RTL-SDR on TL-WR703n
The receiving endpoint is naturally based on an RTL-SDR dongle. I’ve grown to like the small form factor dongles, based on the R820T tuner (such as this one).
As for the host device, I have two requirements for it: it has to be small enough so I can stash it somewhere without getting in the way, and it has to be power efficient. There’s no reason to power a hundred watt device just for powering a single dongle.
The obvious choice is to to with the trusty TL-WR703n, of which by now I have a handful waiting to be used for various projects at any given time. It is installed with OpenWrt, with the wireless connections set to ‘station’ mode, and connected to my regular home WLAN.
The software running is dump1090, which is an extremely lightweight ADS-B decoder for RTL-SDR, it runs flawlessly on the WR703n. If you’re running OpenWrt Barrier Breaker (i.e. trunk) you can install
dump1090 from opkg, and Steve Markgraf has also compiled .ipks for Attitude Adjustment.)
dump1090 doesn’t have a daemon mode out of the box, but it’s pretty damn easy to hack up a
screen-based init script:
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Note that I’m just using the
--net flag and piping all output to
/dev/null. This is because I only care about the network ports sending the right data, and I don’t want any output being logged to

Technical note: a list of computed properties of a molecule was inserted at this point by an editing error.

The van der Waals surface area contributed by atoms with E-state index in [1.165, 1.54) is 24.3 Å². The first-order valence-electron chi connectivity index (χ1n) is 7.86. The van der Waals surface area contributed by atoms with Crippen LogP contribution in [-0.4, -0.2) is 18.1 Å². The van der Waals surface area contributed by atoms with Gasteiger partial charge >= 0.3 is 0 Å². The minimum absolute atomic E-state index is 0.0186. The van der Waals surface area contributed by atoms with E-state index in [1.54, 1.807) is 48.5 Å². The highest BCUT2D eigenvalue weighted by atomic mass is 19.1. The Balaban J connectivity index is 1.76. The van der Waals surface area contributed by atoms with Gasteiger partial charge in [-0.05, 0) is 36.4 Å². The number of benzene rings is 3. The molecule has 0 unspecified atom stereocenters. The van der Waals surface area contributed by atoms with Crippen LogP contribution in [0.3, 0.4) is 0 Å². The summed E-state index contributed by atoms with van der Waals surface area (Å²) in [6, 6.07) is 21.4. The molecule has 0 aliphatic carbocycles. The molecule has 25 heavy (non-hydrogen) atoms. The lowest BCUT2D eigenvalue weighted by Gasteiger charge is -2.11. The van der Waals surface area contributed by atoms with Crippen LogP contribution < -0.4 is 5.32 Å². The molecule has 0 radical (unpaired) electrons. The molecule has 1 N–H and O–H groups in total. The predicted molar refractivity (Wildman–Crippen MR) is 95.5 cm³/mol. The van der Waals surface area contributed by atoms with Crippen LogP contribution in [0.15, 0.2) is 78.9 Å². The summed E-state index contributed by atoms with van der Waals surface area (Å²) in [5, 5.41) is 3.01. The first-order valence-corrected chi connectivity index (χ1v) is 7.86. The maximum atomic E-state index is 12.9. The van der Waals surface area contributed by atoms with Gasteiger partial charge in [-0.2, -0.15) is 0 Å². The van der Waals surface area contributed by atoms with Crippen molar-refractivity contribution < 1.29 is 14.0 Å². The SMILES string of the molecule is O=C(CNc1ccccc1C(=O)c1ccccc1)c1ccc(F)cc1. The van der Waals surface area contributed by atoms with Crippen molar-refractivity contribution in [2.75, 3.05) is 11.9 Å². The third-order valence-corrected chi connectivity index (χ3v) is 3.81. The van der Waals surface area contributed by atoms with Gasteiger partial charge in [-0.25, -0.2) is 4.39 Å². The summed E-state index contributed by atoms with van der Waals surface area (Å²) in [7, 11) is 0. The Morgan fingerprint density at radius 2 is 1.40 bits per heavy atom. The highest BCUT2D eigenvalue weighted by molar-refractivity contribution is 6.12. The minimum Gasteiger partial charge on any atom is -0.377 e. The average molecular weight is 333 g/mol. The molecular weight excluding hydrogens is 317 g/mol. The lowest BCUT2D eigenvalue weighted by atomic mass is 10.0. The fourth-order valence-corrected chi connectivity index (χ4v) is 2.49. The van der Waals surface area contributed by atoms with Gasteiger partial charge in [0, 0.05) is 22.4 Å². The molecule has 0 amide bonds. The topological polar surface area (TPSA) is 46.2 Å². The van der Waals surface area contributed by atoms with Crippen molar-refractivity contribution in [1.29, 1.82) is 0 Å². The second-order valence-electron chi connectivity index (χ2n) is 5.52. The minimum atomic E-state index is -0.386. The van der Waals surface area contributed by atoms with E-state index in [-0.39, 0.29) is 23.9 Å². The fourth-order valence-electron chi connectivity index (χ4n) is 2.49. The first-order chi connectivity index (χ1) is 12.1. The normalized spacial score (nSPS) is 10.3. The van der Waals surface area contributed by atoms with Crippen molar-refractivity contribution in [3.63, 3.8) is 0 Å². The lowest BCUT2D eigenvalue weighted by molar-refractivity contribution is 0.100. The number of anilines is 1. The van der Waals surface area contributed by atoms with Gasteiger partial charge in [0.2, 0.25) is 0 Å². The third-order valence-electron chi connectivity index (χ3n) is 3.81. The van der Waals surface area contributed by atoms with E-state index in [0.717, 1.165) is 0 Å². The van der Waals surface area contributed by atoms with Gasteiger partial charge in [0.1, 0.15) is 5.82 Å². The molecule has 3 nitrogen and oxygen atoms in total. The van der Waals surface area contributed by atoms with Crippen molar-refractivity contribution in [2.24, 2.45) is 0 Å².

screen and filling up the precious flash space on the device.
The antenna I’m currently using is a plain simple quarter-wavelength ground plane antenna, created by sticking a copper wire in the central lead of an N connector, and 4 more wires as ground, on each of the screw holes. From there I have a pigtail cable with an N connector on one side, and an RP-SMA on the other. Another adapter is needed to convert from RP-SMA to MCX on the small dongle.
The plan is to mount this antenna on the roof of my building, but I haven’t gotten to that yet, so it’s just resting on my balcony. Even though I have significant interference from nearby buildings (which should be resolved once it goes on the roof), I’m able to receive all traffic in my vicinity of ~30NM, and in certain directions I am able to receive targets up to 130NM away.
The feeder software running is the official linux feeder for flightradar24.com. Unfortunately, there are no builds for any OpenWrt device just yet, and the code closed-source. So what I’m doing is running it as a daemon on one of my remote VPS machines, with the following flags:
This will go to my home IP, to a random port number which is forwarded to port 30003 on the WR703n, and pull the data directly from dump1090, which spews out messages in BaseStation format, ready for the feeder software to digest:
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